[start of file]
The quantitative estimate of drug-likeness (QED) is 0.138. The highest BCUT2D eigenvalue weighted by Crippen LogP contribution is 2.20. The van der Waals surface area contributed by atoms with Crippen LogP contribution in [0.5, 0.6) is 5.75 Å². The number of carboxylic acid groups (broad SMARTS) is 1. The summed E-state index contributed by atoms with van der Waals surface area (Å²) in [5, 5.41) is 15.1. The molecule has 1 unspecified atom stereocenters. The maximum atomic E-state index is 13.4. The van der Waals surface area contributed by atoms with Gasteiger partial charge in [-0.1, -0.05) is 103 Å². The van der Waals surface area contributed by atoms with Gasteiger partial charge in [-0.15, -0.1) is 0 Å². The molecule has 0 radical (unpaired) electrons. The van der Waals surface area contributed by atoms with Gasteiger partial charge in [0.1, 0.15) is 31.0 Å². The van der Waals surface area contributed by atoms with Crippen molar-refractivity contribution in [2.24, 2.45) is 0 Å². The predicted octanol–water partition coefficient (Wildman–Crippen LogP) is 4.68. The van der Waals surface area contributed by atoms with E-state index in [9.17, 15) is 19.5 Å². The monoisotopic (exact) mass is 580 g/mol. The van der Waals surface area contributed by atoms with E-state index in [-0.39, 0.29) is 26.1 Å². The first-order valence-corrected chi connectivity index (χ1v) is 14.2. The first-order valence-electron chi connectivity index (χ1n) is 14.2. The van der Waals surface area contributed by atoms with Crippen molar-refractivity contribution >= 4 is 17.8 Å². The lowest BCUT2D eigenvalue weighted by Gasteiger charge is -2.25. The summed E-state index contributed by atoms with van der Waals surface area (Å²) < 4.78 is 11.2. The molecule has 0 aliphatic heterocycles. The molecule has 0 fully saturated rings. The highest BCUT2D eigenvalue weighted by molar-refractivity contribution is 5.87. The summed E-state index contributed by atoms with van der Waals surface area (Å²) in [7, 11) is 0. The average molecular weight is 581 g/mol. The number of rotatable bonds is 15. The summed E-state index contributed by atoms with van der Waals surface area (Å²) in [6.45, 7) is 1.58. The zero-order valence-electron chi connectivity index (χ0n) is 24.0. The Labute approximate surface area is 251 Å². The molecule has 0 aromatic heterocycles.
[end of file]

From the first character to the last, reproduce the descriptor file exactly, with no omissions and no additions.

The quantitative estimate of drug-likeness (QED) is 0.138. The highest BCUT2D eigenvalue weighted by Crippen LogP contribution is 2.20. The van der Waals surface area contributed by atoms with Crippen LogP contribution in [0.5, 0.6) is 5.75 Å². The number of carboxylic acid groups (broad SMARTS) is 1. The summed E-state index contributed by atoms with van der Waals surface area (Å²) in [5, 5.41) is 15.1. The molecule has 1 unspecified atom stereocenters. The maximum atomic E-state index is 13.4. The van der Waals surface area contributed by atoms with Gasteiger partial charge in [-0.1, -0.05) is 103 Å². The van der Waals surface area contributed by atoms with Gasteiger partial charge in [-0.15, -0.1) is 0 Å². The molecule has 0 radical (unpaired) electrons. The van der Waals surface area contributed by atoms with Gasteiger partial charge in [0.1, 0.15) is 31.0 Å². The van der Waals surface area contributed by atoms with Crippen molar-refractivity contribution in [2.24, 2.45) is 0 Å². The predicted octanol–water partition coefficient (Wildman–Crippen LogP) is 4.68. The van der Waals surface area contributed by atoms with E-state index in [9.17, 15) is 19.5 Å². The monoisotopic (exact) mass is 580 g/mol. The van der Waals surface area contributed by atoms with E-state index in [-0.39, 0.29) is 26.1 Å². The first-order valence-corrected chi connectivity index (χ1v) is 14.2. The first-order valence-electron chi connectivity index (χ1n) is 14.2. The van der Waals surface area contributed by atoms with Crippen molar-refractivity contribution >= 4 is 17.8 Å². The lowest BCUT2D eigenvalue weighted by Gasteiger charge is -2.25. The summed E-state index contributed by atoms with van der Waals surface area (Å²) < 4.78 is 11.2. The molecule has 0 aliphatic heterocycles. The molecule has 0 fully saturated rings. The highest BCUT2D eigenvalue weighted by molar-refractivity contribution is 5.87. The summed E-state index contributed by atoms with van der Waals surface area (Å²) in [7, 11) is 0. The average molecular weight is 581 g/mol. The number of rotatable bonds is 15. The summed E-state index contributed by atoms with van der Waals surface area (Å²) in [6.45, 7) is 1.58. The zero-order valence-electron chi connectivity index (χ0n) is 24.0. The Labute approximate surface area is 251 Å². The molecule has 0 aromatic heterocycles.